I picked up the guitar when I was little, but started getting serious and writing music between 10-14. At 15 I started playing drums as well.

4 – How often do you play live (include details and links for any upcoming gigs)? 

Since kicking off this year, we’ve been playing anywhere from 1 to 4 gigs a month.

5 – What has been your favourite moment in music?

I really enjoyed playing in my past band “Roger That”. It’s hard to pin down one moment. I’d say my favorite moment is every time we play a great show.

6 – Where is the best place to find you online?

All three sites are awesome! (But if you want to buy our music, use to cut out the middle man 😉  )

The Greeting Committee

The Greeting CommitteeAlternative indie psychadelia from six Newcastle lads. Meet The Greeting Committee…

1 – When did you first get into music? What or who Inspired you?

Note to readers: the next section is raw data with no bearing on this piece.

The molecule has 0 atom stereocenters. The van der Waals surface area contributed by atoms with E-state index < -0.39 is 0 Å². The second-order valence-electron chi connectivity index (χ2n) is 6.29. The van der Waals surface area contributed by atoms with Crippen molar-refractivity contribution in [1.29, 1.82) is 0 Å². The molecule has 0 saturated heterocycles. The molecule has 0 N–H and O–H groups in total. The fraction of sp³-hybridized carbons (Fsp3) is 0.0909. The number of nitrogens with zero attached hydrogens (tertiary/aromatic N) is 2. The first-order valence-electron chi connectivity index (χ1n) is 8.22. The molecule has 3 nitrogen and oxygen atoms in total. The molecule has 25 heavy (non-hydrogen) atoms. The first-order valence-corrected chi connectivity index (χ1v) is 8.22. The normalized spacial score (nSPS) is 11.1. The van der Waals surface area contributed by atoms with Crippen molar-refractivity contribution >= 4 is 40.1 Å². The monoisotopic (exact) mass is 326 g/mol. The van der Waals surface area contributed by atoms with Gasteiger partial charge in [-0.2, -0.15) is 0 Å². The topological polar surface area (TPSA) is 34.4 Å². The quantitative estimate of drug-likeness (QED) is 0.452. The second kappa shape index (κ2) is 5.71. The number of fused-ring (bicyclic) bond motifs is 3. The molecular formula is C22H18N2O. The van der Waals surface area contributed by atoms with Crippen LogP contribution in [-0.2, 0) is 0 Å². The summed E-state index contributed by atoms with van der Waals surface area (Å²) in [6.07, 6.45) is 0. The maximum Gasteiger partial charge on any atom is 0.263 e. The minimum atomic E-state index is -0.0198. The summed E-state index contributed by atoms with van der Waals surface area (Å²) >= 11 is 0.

It was fairly early for all of us, probably around 15/16 when you first realise that it’s ok to like things even if other people don’t. Luckily there was a fair amount of decent bands about at that time for us to latch onto or we’d probably just be busy watching reality TV and following idiots on twitter, which is how I’m led to believe the world spends it’s time these days.

2 – Who did you grow up listening to, and does that impact on what you create now?

We all have a very different influences musically. For instance, our keys player is obsessed with instrumental ambient electronica and other such craziness which I would rather eat my own legs than listen to. There are certain common grounds though such as, obviously, The Beatles and some of those great 90s bands like The Brian Jonestown Massacre. They probably do influence what we write, they can’t not really, but I don’t think that comes across too much in our music. It’s like making a pie really. Now I can guarantee you if I tried to make a pie it would very much turn out looking nothing like a pie. And it’s a bit like that with music. You put all the ingredients together but come out with something new that you hadn’t intended.